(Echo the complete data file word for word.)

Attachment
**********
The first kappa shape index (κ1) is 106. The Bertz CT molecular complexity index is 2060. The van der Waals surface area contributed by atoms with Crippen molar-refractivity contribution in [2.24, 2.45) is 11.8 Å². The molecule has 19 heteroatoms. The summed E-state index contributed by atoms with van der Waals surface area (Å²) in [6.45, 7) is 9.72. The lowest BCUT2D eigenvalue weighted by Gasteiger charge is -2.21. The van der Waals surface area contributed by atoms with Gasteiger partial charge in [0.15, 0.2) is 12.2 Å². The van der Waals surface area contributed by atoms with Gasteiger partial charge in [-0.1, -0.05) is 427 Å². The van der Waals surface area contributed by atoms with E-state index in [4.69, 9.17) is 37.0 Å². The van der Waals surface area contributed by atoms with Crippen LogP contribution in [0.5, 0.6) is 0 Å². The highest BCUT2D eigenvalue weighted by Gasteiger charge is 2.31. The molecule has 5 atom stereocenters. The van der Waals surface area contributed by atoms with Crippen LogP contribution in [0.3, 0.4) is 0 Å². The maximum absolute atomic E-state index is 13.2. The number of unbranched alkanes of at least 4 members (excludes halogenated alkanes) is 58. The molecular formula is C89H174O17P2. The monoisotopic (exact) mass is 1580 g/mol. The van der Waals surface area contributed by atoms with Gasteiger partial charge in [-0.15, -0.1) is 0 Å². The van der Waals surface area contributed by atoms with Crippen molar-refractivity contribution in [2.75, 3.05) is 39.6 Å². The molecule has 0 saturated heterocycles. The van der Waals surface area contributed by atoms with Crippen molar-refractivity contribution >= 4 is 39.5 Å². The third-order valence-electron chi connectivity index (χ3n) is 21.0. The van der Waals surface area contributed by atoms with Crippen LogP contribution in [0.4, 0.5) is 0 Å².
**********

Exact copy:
The first kappa shape index (κ1) is 106. The Bertz CT molecular complexity index is 2060. The van der Waals surface area contributed by atoms with Crippen molar-refractivity contribution in [2.24, 2.45) is 11.8 Å². The molecule has 19 heteroatoms. The summed E-state index contributed by atoms with van der Waals surface area (Å²) in [6.45, 7) is 9.72. The lowest BCUT2D eigenvalue weighted by Gasteiger charge is -2.21. The van der Waals surface area contributed by atoms with Gasteiger partial charge in [0.15, 0.2) is 12.2 Å². The van der Waals surface area contributed by atoms with Gasteiger partial charge in [-0.1, -0.05) is 427 Å². The van der Waals surface area contributed by atoms with E-state index in [4.69, 9.17) is 37.0 Å². The van der Waals surface area contributed by atoms with Crippen LogP contribution in [0.5, 0.6) is 0 Å². The highest BCUT2D eigenvalue weighted by Gasteiger charge is 2.31. The molecule has 5 atom stereocenters. The van der Waals surface area contributed by atoms with Crippen LogP contribution in [0.3, 0.4) is 0 Å². The maximum absolute atomic E-state index is 13.2. The number of unbranched alkanes of at least 4 members (excludes halogenated alkanes) is 58. The molecular formula is C89H174O17P2. The monoisotopic (exact) mass is 1580 g/mol. The van der Waals surface area contributed by atoms with Gasteiger partial charge in [-0.15, -0.1) is 0 Å². The van der Waals surface area contributed by atoms with Crippen molar-refractivity contribution in [2.75, 3.05) is 39.6 Å². The molecule has 0 saturated heterocycles. The van der Waals surface area contributed by atoms with Crippen molar-refractivity contribution >= 4 is 39.5 Å². The third-order valence-electron chi connectivity index (χ3n) is 21.0. The van der Waals surface area contributed by atoms with Crippen LogP contribution in [0.4, 0.5) is 0 Å².